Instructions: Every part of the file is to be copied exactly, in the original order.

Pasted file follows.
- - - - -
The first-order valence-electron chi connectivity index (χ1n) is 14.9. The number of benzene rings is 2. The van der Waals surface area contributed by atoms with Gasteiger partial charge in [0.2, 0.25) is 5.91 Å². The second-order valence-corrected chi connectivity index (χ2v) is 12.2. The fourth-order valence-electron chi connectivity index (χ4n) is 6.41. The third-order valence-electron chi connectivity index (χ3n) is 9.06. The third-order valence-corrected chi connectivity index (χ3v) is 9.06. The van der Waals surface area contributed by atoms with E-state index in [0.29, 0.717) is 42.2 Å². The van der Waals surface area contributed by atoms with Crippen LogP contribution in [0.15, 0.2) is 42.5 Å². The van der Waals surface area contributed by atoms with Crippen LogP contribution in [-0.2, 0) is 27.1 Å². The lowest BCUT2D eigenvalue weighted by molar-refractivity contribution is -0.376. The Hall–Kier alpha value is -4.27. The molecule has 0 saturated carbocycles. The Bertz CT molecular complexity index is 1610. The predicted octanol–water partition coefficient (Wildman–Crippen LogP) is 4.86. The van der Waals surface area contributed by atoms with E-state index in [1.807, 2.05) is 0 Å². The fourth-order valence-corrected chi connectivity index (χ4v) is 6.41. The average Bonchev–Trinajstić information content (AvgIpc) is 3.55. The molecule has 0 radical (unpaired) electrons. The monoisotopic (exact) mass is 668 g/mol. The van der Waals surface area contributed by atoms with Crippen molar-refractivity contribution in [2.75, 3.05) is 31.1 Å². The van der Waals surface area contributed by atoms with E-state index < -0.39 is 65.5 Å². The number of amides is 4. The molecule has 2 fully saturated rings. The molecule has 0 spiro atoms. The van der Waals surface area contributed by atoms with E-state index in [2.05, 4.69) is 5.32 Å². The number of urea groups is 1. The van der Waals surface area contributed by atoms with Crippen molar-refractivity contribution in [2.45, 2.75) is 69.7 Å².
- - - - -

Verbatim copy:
The first-order valence-electron chi connectivity index (χ1n) is 14.9. The number of benzene rings is 2. The van der Waals surface area contributed by atoms with Gasteiger partial charge in [0.2, 0.25) is 5.91 Å². The second-order valence-corrected chi connectivity index (χ2v) is 12.2. The fourth-order valence-electron chi connectivity index (χ4n) is 6.41. The third-order valence-electron chi connectivity index (χ3n) is 9.06. The third-order valence-corrected chi connectivity index (χ3v) is 9.06. The van der Waals surface area contributed by atoms with E-state index in [0.29, 0.717) is 42.2 Å². The van der Waals surface area contributed by atoms with Crippen LogP contribution in [0.15, 0.2) is 42.5 Å². The van der Waals surface area contributed by atoms with Crippen LogP contribution in [-0.2, 0) is 27.1 Å². The lowest BCUT2D eigenvalue weighted by molar-refractivity contribution is -0.376. The Hall–Kier alpha value is -4.27. The molecule has 0 saturated carbocycles. The Bertz CT molecular complexity index is 1610. The predicted octanol–water partition coefficient (Wildman–Crippen LogP) is 4.86. The van der Waals surface area contributed by atoms with E-state index in [1.807, 2.05) is 0 Å². The fourth-order valence-corrected chi connectivity index (χ4v) is 6.41. The average Bonchev–Trinajstić information content (AvgIpc) is 3.55. The molecule has 0 radical (unpaired) electrons. The monoisotopic (exact) mass is 668 g/mol. The van der Waals surface area contributed by atoms with Crippen molar-refractivity contribution in [2.75, 3.05) is 31.1 Å². The van der Waals surface area contributed by atoms with E-state index < -0.39 is 65.5 Å². The number of amides is 4. The molecule has 2 fully saturated rings. The molecule has 0 spiro atoms. The van der Waals surface area contributed by atoms with E-state index in [2.05, 4.69) is 5.32 Å². The number of urea groups is 1. The van der Waals surface area contributed by atoms with Crippen molar-refractivity contribution in [2.45, 2.75) is 69.7 Å².